This past January, upon seeing a demo of IntoNow, we noted that the media check-in game just changed. Apparently, Yahoo agreed — they’ve just acquired the company for something in the range of $20 to $30 million, sources with knowledge of the deal tell us.
There are a couple fascinating layers here. First of all, IntoNow launched just 12 weeks ago. That’s $0 to $30 million (roughly) in just under three months. Second, Yahoo moved fast — really fast — to get this deal done. And they had to — Facebook and Twitter were interested as well, we hear.
Yahoo’s maneuvering here seems to be the opposite of the way they handled the Foursquare negotiations (or should we say, didn’t handle them). We hear that pretty much immediately after IntoNow launched, Yahoo reached out about a possible deal. Music ID service Shazam was also said to be very interested at the time along with one other player in the TV space. But Yahoo SVPs Bill Shaughnessy and Blake Irving wanted to get this deal done bad and they pushed Yahoo to make it so.
Of course, Facebook and Twitter entering the picture during the due diligence period likely helped as well. While both of those companies are said to have had “informal” talks with IntoNow in the past month, Twitter, in particular, was seen as very interested in the space. In other words, don’t be too surprised if they make a move to scoop up one of IntoNow’s competitors — GetGlue, Miso, etc. — as they continue to explore the relationship with television content.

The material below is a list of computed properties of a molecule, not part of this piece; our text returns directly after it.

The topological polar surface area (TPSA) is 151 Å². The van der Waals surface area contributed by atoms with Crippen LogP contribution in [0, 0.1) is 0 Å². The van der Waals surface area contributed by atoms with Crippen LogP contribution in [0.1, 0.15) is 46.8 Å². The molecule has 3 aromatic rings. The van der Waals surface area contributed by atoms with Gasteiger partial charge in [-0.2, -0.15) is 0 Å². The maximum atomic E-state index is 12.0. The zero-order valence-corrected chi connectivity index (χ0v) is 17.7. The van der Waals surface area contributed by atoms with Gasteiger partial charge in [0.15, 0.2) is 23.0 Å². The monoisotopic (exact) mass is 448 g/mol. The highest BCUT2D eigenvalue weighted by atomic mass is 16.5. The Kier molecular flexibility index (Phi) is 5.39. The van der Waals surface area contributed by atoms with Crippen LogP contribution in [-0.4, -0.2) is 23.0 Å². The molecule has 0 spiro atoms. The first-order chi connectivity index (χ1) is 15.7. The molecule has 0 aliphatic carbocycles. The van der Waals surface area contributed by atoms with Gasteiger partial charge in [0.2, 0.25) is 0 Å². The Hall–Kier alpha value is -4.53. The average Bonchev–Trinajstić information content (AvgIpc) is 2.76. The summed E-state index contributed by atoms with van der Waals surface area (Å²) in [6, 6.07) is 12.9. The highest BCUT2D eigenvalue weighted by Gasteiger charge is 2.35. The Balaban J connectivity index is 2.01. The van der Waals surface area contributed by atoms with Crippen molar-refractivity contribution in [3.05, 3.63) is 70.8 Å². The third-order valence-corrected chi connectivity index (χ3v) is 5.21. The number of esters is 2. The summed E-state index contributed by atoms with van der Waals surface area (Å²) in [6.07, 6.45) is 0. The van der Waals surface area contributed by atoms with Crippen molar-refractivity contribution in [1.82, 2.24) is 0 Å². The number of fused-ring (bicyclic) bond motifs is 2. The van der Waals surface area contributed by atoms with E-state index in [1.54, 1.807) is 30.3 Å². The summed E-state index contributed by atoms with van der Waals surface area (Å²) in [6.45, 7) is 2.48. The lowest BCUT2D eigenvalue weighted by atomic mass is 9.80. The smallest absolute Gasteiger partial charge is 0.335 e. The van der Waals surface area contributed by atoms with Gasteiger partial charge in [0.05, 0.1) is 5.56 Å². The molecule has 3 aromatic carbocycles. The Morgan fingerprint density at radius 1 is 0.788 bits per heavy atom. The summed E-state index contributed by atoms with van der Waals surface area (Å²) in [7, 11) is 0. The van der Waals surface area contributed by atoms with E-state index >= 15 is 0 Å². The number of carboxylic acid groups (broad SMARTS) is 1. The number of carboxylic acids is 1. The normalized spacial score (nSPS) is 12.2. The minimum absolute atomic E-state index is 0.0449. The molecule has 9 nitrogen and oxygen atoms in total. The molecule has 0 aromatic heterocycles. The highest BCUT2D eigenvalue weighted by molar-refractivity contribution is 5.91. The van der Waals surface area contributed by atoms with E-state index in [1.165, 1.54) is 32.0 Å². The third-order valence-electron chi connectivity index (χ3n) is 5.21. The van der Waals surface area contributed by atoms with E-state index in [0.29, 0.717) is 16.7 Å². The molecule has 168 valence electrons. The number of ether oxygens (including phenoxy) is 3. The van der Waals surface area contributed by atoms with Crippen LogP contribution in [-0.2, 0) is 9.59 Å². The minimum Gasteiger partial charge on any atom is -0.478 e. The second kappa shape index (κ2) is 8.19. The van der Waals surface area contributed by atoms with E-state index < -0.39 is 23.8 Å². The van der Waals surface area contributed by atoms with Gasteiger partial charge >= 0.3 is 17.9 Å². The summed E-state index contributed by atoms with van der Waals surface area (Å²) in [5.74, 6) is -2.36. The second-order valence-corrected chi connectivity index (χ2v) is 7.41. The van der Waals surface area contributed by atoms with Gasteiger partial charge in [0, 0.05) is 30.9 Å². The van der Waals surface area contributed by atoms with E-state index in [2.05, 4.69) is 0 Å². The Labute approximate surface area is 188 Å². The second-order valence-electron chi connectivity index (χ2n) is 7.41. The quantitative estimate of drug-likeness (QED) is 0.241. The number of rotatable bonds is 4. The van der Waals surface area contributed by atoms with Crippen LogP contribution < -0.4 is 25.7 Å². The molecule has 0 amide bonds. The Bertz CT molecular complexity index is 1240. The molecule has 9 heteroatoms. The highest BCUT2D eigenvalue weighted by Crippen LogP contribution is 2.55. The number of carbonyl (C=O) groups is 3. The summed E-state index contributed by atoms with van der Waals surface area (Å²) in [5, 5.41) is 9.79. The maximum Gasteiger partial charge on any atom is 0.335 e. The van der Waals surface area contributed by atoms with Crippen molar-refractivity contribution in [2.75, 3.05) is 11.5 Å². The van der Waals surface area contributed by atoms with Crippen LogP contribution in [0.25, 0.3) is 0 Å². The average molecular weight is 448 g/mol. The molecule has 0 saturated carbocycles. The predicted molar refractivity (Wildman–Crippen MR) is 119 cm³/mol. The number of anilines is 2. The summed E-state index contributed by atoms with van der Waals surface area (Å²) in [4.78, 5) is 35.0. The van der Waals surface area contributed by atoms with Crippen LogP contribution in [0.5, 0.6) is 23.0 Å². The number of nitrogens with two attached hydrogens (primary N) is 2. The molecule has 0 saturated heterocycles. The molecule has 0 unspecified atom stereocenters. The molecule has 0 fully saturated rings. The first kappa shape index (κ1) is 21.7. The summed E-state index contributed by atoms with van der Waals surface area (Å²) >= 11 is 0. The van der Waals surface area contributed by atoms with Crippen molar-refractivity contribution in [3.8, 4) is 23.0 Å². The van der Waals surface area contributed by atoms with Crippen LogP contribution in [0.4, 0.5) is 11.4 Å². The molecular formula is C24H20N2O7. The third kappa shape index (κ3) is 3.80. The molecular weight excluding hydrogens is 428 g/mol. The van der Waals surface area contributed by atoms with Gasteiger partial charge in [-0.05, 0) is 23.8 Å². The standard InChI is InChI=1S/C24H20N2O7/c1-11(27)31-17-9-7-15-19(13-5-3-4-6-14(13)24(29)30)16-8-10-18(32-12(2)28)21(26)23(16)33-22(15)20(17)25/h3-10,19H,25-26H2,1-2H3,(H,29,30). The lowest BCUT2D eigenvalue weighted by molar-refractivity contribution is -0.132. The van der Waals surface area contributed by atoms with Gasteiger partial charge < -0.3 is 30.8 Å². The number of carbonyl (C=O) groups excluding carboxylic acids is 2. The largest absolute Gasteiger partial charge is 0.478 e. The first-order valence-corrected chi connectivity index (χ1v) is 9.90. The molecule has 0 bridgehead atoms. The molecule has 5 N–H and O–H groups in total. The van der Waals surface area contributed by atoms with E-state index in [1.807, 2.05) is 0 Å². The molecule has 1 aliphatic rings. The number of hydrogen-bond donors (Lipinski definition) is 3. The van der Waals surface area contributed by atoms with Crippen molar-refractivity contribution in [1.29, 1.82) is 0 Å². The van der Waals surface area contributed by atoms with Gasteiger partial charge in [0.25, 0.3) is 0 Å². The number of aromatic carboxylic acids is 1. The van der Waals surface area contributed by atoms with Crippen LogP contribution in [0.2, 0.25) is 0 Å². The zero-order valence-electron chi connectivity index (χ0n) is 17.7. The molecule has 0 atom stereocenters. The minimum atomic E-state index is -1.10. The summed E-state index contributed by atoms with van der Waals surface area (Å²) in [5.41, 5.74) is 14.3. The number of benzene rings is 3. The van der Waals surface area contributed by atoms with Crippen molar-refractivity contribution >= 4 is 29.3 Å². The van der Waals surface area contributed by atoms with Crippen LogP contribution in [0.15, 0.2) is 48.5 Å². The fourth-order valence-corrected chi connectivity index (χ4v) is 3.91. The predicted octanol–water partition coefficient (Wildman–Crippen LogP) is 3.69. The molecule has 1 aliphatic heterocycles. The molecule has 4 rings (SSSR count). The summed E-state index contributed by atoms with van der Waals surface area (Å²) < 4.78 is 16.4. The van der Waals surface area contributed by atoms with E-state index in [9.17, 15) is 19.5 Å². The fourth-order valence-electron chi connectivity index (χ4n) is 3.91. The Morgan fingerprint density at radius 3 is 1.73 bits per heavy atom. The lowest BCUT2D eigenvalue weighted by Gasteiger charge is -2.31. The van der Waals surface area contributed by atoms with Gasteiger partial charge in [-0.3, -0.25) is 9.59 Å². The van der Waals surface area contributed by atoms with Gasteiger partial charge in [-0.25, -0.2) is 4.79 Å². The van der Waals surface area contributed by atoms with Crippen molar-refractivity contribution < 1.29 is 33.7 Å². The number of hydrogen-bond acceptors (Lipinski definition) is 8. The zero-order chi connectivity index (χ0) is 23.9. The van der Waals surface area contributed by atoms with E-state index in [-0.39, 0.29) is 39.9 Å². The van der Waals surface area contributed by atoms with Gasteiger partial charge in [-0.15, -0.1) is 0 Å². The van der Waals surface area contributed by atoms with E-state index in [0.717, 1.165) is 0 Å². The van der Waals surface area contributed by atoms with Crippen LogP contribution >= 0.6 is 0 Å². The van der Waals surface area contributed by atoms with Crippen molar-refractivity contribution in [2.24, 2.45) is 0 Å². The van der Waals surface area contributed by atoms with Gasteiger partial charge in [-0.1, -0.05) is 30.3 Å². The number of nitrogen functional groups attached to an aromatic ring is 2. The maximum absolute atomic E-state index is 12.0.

But the competitors lack the audio tracing technology that IntoNow brings to the table. It has helped the service gain traction quickly. We hear they already have between 500,000 and a million users, even though they’re iPhone-only currently. And the amount of content tagged was at a million after just one month, but they’re way past that now.
Now the big question: what will Yahoo do with IntoNow?
It will continue to be very much supported as well as integrated across some of Yahoo’s other properties, we’re hearing right now. And Yahoo’s resources should help them expand to Android, iPad, etc. The entire team of seven is expected to join Yahoo full time with IntoNow CEO Adam Cahan becoming a VP on the product/tech side of things.
While it did only launch 12 weeks ago, IntoNow did have a slightly more complicated beginning. Technically, they were spun out of Auditude, a video monetization startup that raised a second round of funding in January and saw Cahan transition out as CEO to start this new project. Rather than raise a new round of funding right away, IntoNow took some of the Auditude capital in exchange for an ownership share.